Emily Cadei emails from the McClatchy D.C. bureau that Rep. Tom McClintock, R-Elk Grove, rescinded his acceptance of a second debate between himself and challenger Jessica Morse, thus making the upcoming Sept. 23 debate in Mariposa the lone discussion between the two candidates.

McClintock tweeted earlier this week that he has declined the previously accepted invite to participate in a debate hosted by the Sierra Business Council in Lake Tahoe.


The California Chamber of Commerce has announced its positions on all the ballot measures going to voters in November. It supports Propositions 1-5, opposes Proposition 6, 8 and 10. The group is taking no stance on Propositions 7, 11 and 12. Make sure you familiarize yourself with all the proposals.


Since 2013, California has seen a 10 percentage point drop in the rate of people without health insurance — the largest decrease in the country, according to Census data released on Wednesday. Meanwhile, California’s poverty rate remains the highest in the nation.


Tim Donnelly (@PatriotNotPol) — “The media is creating the environment for political violence. They celebrate, make excuses for & blame black people for #Antifa violence AND call everyone to the right of Bernie Sanders a Nazi.They didn’t stop & reflect after Scalise was shot & they won’t now. #EnemyOfThePeople”

GOP hopeful has Trump’s ‘enemy of the people’ lines down – but not his endorsement


How can you stay informed this election season? Influencers have plenty to say.

“There’s no shortcut! Take the time to understand your ballot from top to bottom. The State and County voter pamphlets are great sources. These handbooks include the ballot questions (the actual item you mark “yes” or “no” next to) – that by law, are required to be impartial. They also contain candidate statements and other resources on each proposition/measure, including items like the impartial analysis of an issue, and ballot arguments pro/con signed by influencers or residents. Unfortunately, some of these items are often overly technical and difficult to understand. I love “Voting Parties” where neighbors are getting together, divvying up myriad issues/candidates, and assigning friends, family and peers to perform additional research on each item or candidate – then reporting back/debating each while marking ballots together over a pizza party. Remember, a neighbor’s lawn sign can launch a conversation about a candidate or issue. Final helpful hint: understand who it is giving big bucks to a given candidate or issue. Laws require disclosure of major donor information on TV commercials and mailings. Check the “…with major funding provided by” information to understand who is backing that campaign. #staywoke #vote”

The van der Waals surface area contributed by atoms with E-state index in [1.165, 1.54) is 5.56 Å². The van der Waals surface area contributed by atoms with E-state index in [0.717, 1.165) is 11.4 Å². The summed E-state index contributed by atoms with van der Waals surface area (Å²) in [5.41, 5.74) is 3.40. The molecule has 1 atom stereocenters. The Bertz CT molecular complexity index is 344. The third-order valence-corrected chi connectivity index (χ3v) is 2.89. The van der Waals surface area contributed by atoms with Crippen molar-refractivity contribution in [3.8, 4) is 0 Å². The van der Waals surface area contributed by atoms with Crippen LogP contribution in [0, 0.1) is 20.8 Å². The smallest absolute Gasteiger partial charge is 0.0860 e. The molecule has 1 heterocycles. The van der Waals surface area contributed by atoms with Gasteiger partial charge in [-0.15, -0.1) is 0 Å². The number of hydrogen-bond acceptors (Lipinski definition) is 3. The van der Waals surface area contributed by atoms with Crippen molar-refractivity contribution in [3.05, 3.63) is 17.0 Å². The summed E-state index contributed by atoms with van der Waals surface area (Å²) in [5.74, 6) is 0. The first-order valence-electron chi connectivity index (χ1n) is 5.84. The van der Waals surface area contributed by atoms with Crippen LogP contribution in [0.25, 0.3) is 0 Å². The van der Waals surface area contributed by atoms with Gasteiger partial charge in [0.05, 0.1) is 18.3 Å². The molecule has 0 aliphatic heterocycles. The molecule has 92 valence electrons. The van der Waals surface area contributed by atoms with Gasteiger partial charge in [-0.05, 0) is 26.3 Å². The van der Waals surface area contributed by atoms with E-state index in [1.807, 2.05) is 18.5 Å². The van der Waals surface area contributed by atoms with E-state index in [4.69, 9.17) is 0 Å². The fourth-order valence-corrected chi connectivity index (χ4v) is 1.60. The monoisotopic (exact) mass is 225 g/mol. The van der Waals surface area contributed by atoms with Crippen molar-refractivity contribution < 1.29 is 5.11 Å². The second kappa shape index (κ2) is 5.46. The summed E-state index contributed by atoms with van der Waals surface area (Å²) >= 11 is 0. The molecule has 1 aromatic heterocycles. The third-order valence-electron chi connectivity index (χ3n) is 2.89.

— Catherine Lew, Principal and Co-Founder, Lew Edwards Group

MUST-READ: In California governor’s race, Gavin Newsom doing his best to pretend he has no opponent


The Sacramento Bee Editorial Board is releasing its opinions on two ballot measures that will affect the medical field. The Ed Board recommends a “no” vote on Proposition 8 and a “yes” vote on Proposition 11.

Aruna Prabhala, Oakland-based director of the Center for Biological Diversity’s Urban Wildlands program, thinks county governments and irresponsible developers are partially to blame for wildfire damages.

Steven Renderos, campaign director of the Center for Media Justice, urges Gov. Jerry Brown to sign Senate Bill 822, which aims to restore net neutrality rules.


Jack Ohman sees which way the wind is blowing on Hurricane Florence response